Macular Degeneration

What is Macular Degeneration?


The macula is a critical part of the eye and is responsible for detailed vision. Although very small, the macula has the highest concentration of cells in the retina. These particular cells are called photoreceptors and are responsible for converting light into electricity. Photoreceptors allow focused vision, necessary for reading, seeing faces, and drive cars. Damage to these cells is the cause of vision loss in macular degeneration. The area of the retina, just outside the macula, is responsible for peripheral vision and is unaffected by macular degeneration. This area has much lower resolution but allows us to see larger objects. Therefore, patients with macular degeneration will never go completely blind. Macular degeneration comes in two forms. In the dry form of macular degeneration, tiny yellow deposits develop beneath the retina, called drusen. Areas of thinning, called atrophy, may also occur. Approximately 10% of patients with dry macular degeneration will experience enough damage to develop the second form of the disease, called wet macular degeneration. In this form, abnormal blood vessels grow beneath the retina in an effort to bring more nutrients to the diseased tissues. However, these abnormal vessels often leak and form scar tissue. This can be the cause of permanent central vision loss if left untreated. Early signs of wet macular degeneration include central vision distortion, characterized by wavy lines and dark or missing areas of images. An Amsler grid is useful for detecting these initial changes. When diagnosed in the early stages and utilizing the latest technologies and treatments, it is possible that vision might be preserved or restored. Therefore, patients with macular degeneration should monitor their eyesight with an Amsler grid, daily, and visit their eye doctor on a regular basis.

Age-Related Macular Degeneration Causes

Macular degeneration is caused by a number of factors including, but not limited to, age, genetics, and increased oxidative stress on the eye. Specific risk factors include advanced age, genetics (heredity), race, smoking, exposure to sunlight, diets high in saturated fats and cholesterol, little exercise, vascular disease, high blood pressure, and farsightedness (hyperopia). While age and family history are unpreventable, one has the ability to reduce some of the other risk factors. It is important to work with your medical doctor and eye doctor to make these changes.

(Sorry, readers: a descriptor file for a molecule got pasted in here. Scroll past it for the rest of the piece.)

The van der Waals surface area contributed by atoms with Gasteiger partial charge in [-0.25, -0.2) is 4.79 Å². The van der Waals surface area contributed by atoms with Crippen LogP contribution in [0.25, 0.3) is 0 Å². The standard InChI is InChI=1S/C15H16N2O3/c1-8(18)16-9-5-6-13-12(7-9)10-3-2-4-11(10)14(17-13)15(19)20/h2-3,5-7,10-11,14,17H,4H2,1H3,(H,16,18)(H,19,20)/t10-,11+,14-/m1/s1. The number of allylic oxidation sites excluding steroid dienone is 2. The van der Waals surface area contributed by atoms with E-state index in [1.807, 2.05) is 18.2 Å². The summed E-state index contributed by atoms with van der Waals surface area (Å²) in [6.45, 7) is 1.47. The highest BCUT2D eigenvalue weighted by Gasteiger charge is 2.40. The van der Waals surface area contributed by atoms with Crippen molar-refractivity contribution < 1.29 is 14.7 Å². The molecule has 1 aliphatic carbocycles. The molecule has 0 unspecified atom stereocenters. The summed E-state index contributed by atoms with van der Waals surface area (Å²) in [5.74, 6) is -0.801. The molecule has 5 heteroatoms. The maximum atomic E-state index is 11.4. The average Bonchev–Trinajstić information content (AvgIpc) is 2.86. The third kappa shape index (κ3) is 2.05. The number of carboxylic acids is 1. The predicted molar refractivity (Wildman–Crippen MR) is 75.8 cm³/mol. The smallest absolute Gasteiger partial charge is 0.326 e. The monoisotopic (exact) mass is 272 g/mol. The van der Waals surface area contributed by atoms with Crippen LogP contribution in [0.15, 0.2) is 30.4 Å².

Can macular degeneration be prevented?

There are a number of factors, within your control, that may help reduce the risk of developing macular degeneration or reduce the progression of a diagnosis. Specifically, one should consider protecting themselves with UV light resistant sunglasses, exercise, vitamin supplementation and a healthy diet. Vitamins have been shown to reduce disease progression by up to 25% while diet may reduce progression by up to 50%. Specifically consider supplements that follow the guidelines set by Age-Related Macular Degeneration studies and modify according to your age, disease severity and medical history. If possible, your diet should include the consumption of green leafy vegetables and fish, at least twice a week. Avoid eating red meat or processed baked goods more than once a week and avoid smoking and sleep deprivation. Omega 3 fatty acids should be consumed once a day along with regular exercise, under the direction of your medical doctor.

How is it treated?

Dry macular degeneration is treated with the preventative guidelines noted above. For the treatment of wet macular degeneration there is a host of new options. There are injections available to stop or reverse the growth of the abnormal blood vessel, which causes leakage and vision loss. In some cases, surgery may be recommended. Clinical studies are now underway to assess new treatments. The goal of treatment is to reduce or stabilize vision loss. In select patients, particularly those diagnosed early, dramatic improvement in vision may be possible. We specialize in the newest restorative therapies, here at the Retina Macula Institute.